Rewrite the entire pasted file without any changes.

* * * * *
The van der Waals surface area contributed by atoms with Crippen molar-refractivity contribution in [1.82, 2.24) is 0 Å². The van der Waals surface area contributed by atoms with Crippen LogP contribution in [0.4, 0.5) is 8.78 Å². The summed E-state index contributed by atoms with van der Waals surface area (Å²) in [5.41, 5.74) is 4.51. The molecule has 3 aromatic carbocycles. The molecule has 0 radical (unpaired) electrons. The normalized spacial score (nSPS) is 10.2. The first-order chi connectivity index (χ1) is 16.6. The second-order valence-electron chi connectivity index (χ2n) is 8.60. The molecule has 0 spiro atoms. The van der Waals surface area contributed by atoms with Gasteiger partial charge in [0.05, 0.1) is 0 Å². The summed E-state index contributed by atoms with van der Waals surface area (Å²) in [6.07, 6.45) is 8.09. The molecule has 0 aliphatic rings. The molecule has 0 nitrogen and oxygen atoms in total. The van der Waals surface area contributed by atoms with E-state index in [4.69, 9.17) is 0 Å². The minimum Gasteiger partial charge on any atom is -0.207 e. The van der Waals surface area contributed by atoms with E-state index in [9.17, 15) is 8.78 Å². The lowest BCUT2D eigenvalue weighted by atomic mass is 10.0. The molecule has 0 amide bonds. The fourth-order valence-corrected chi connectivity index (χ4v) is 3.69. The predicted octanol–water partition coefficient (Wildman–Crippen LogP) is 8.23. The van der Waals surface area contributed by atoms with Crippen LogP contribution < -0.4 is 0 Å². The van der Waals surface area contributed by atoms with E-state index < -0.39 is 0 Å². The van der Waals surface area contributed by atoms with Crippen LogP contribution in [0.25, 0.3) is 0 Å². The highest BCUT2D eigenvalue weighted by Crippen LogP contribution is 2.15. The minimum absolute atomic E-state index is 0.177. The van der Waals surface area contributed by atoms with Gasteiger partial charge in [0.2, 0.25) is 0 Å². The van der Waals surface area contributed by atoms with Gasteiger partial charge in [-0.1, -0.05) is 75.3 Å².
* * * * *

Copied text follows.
The van der Waals surface area contributed by atoms with Crippen molar-refractivity contribution in [1.82, 2.24) is 0 Å². The van der Waals surface area contributed by atoms with Crippen LogP contribution in [0.4, 0.5) is 8.78 Å². The summed E-state index contributed by atoms with van der Waals surface area (Å²) in [5.41, 5.74) is 4.51. The molecule has 3 aromatic carbocycles. The molecule has 0 radical (unpaired) electrons. The normalized spacial score (nSPS) is 10.2. The first-order chi connectivity index (χ1) is 16.6. The second-order valence-electron chi connectivity index (χ2n) is 8.60. The molecule has 0 spiro atoms. The van der Waals surface area contributed by atoms with Gasteiger partial charge in [0.05, 0.1) is 0 Å². The summed E-state index contributed by atoms with van der Waals surface area (Å²) in [6.07, 6.45) is 8.09. The molecule has 0 aliphatic rings. The molecule has 0 nitrogen and oxygen atoms in total. The van der Waals surface area contributed by atoms with E-state index in [4.69, 9.17) is 0 Å². The minimum Gasteiger partial charge on any atom is -0.207 e. The van der Waals surface area contributed by atoms with E-state index in [9.17, 15) is 8.78 Å². The lowest BCUT2D eigenvalue weighted by atomic mass is 10.0. The molecule has 0 amide bonds. The fourth-order valence-corrected chi connectivity index (χ4v) is 3.69. The predicted octanol–water partition coefficient (Wildman–Crippen LogP) is 8.23. The van der Waals surface area contributed by atoms with Crippen LogP contribution < -0.4 is 0 Å². The van der Waals surface area contributed by atoms with E-state index < -0.39 is 0 Å². The van der Waals surface area contributed by atoms with Crippen LogP contribution in [0.25, 0.3) is 0 Å². The highest BCUT2D eigenvalue weighted by Crippen LogP contribution is 2.15. The minimum absolute atomic E-state index is 0.177. The van der Waals surface area contributed by atoms with Gasteiger partial charge in [0.2, 0.25) is 0 Å². The van der Waals surface area contributed by atoms with Gasteiger partial charge in [-0.1, -0.05) is 75.3 Å².